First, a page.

“We knew we were fast on the first one and we had a little bit of time not to play with, but we didn’t need to be that aggressive on the second one,” said Begay, who was riding a 13-year-old sorrel gelding. “We could make a good, clean run, and we could win something good in the average. So that was the plan on the second one. We really don’t want to try to make a plan and try to think what we need to be, but we just know what we got to do. I have to do my part and he has to do his. And it worked out.”

Back Again

Both Begay and Todd have decidedly backed off from the rodeo road, one since just a few years ago and the other back in 2008, but here they are, on it once again. There’s something about the way life pulls them both back to the road, at least every now and then.

“I’ve been to every major rodeo, been to [them] more than who knows how many times, and it’s the same thing,” said Begay, 39, of the Navajo Nation’s Seba Dalkai, Arizona. “I mean, it is the same views and it’s the same arenas. You know what the crowd’s going to look like or feel like. And so, it’s definitely the competition. That’s why I keep going. I don’t know if you’d call it competition or just the feeling of competing, but that’s what keeps me going.” 

And while the love of competing is still there, the things at home that take his priority made him take a step back.

“I just hate to leave the house,” Begay said. “That’s what makes me think otherwise. When I’m at the rodeos, it’s fun; I don’t think about the bad stuff. But on the way to the rodeo or after the rodeo is when I get to thinking about the other stuff.”

Todd knows the situation well. He, too, has a family and responsibilities back home to tend to, hence why he backed off over a decade ago. But, above all, he is guided by his faith.

“What reels me back—or what did, I’m hoping—is a lot of prayer, and that’s just where God wants me,” Todd, 39, said. “I hope, because it was kind of a fear for a long time that, if I messed around with it, I would make bad decisions and do stuff to put my family and everybody in jeopardy. So, I don’t want that. And this is one of those, you won’t know the answer until it’s all over. You don’t know what the consequences or ramifications are until you get to look back and then you say, ‘That was right,’ or, ‘Dang, that was wrong.’”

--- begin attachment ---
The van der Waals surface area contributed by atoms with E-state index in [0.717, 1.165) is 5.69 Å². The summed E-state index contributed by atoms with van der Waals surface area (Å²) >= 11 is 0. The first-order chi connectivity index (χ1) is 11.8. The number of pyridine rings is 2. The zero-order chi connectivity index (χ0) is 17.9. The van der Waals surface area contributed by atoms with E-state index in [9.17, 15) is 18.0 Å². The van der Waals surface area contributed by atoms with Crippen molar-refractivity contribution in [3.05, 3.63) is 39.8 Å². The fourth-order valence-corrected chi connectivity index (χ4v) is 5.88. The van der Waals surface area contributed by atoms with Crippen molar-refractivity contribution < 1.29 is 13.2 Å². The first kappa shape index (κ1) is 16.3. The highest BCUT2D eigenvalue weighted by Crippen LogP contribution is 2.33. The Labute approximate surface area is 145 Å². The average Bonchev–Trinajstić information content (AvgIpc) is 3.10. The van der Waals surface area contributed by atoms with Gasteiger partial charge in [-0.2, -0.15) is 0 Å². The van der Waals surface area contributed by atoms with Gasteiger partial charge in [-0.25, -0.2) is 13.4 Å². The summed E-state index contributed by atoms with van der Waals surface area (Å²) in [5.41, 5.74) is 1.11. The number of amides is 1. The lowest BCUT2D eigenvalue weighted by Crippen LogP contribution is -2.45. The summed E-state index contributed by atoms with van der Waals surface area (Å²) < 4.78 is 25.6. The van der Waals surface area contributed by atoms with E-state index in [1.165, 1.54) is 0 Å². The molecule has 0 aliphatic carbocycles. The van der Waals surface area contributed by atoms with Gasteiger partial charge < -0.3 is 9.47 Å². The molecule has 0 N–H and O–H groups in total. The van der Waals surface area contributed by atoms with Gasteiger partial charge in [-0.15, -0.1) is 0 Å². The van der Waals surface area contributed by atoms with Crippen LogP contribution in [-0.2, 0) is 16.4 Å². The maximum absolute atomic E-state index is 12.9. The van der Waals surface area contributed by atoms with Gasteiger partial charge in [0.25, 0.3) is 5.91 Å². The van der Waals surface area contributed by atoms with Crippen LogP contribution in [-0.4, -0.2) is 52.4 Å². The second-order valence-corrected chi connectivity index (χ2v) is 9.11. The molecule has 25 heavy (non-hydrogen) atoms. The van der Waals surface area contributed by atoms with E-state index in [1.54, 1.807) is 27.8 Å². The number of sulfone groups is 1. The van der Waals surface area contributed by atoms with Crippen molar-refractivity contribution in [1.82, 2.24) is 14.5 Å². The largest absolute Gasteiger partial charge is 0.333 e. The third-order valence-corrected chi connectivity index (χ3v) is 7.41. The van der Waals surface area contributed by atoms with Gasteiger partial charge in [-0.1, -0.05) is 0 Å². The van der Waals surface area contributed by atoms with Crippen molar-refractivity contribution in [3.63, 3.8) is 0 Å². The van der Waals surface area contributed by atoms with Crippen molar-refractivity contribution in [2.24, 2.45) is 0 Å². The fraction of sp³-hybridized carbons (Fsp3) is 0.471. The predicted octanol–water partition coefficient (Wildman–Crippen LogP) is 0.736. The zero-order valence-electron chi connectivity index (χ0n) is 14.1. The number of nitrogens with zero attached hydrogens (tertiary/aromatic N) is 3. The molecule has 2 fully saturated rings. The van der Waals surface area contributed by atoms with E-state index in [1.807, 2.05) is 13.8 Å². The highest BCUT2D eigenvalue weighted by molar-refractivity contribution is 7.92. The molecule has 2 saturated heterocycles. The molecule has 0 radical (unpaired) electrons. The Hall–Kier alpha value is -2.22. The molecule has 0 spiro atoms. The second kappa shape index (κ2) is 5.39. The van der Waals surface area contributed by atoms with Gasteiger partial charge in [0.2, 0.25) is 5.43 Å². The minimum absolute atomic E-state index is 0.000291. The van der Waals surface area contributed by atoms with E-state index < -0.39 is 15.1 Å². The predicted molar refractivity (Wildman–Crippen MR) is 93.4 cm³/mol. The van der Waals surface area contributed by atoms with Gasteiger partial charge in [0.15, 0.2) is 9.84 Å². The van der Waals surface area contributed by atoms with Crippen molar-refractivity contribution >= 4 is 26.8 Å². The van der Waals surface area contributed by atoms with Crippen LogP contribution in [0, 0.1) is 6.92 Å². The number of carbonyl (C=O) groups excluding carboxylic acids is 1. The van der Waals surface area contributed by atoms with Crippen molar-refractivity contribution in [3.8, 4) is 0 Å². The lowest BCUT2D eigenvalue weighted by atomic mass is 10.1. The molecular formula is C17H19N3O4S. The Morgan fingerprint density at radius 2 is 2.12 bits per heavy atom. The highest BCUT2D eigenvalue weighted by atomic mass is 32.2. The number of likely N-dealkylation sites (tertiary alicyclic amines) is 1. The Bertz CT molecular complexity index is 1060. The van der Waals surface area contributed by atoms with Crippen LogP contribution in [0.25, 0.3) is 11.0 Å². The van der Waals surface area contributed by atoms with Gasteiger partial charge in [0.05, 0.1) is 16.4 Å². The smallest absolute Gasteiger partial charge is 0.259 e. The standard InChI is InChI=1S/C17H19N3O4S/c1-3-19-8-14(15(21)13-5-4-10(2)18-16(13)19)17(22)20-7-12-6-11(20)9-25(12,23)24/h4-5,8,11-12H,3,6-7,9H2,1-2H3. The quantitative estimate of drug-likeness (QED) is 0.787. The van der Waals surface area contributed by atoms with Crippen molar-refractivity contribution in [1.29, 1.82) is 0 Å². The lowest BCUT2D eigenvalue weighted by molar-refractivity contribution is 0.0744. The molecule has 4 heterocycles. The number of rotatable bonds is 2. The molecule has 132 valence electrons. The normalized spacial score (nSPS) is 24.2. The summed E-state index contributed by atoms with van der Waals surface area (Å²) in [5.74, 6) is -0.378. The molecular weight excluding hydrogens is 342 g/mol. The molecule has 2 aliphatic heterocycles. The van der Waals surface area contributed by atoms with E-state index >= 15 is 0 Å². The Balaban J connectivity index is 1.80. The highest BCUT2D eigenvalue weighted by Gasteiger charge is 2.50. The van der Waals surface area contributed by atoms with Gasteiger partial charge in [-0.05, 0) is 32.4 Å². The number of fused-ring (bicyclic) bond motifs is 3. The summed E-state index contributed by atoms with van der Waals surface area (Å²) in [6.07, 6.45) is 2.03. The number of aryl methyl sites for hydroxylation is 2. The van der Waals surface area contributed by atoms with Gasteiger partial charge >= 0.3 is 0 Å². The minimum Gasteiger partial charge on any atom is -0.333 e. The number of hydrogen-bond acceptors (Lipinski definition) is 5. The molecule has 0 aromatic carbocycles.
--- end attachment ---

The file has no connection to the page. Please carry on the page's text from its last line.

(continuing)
Same Page

At the end of the day, Begay and Todd are friends before partners.

“It all starts with he’s my best friend,” Begay said. “I happen to rope, and he happens to rope. So that’s the centerpiece of it.”

Todd agrees.

“As far as a partnership, it’s not; it’s just a friendship for me,” Todd said. “And as long as he enters me and I can make it, I’m enjoying the heck out of it.”

That dynamic makes all the difference in how they pick and choose when and where to go.

“I know his family and his responsibility is at home,” Begay said. “I know that’s his first priority. So, if he ever says something about, ‘I can’t go this weekend,’ or, ‘I can’t go next month,’ or whenever, then it’s not a big deal. I understand that. But that’s life: it’s not just team roping. It’s how everything else goes.”

Having a mutual understanding and being in the same place in life has also made a world of difference on their teaming up.

“He’s the same way,” Begay said. “If something comes up at home and I just have to call him and say, ‘Hey, I can’t go this weekend because of this,’ he’ll say, ‘Okay, you better tend to that. You need to go home and take care of that.’ So, knowing that there’s no pressure, it’s peaceful. It’s comforting knowing I got a partner like that.”

Begay and Todd will head next to Red Bluff, California, but as far as the rest of the year, it’s a toss-up. 

“I’ve always gone to rodeos, and I’m always probably going to go to rodeos,” Begay said. “I’m going to go, I just don’t know how hard or how crazy.”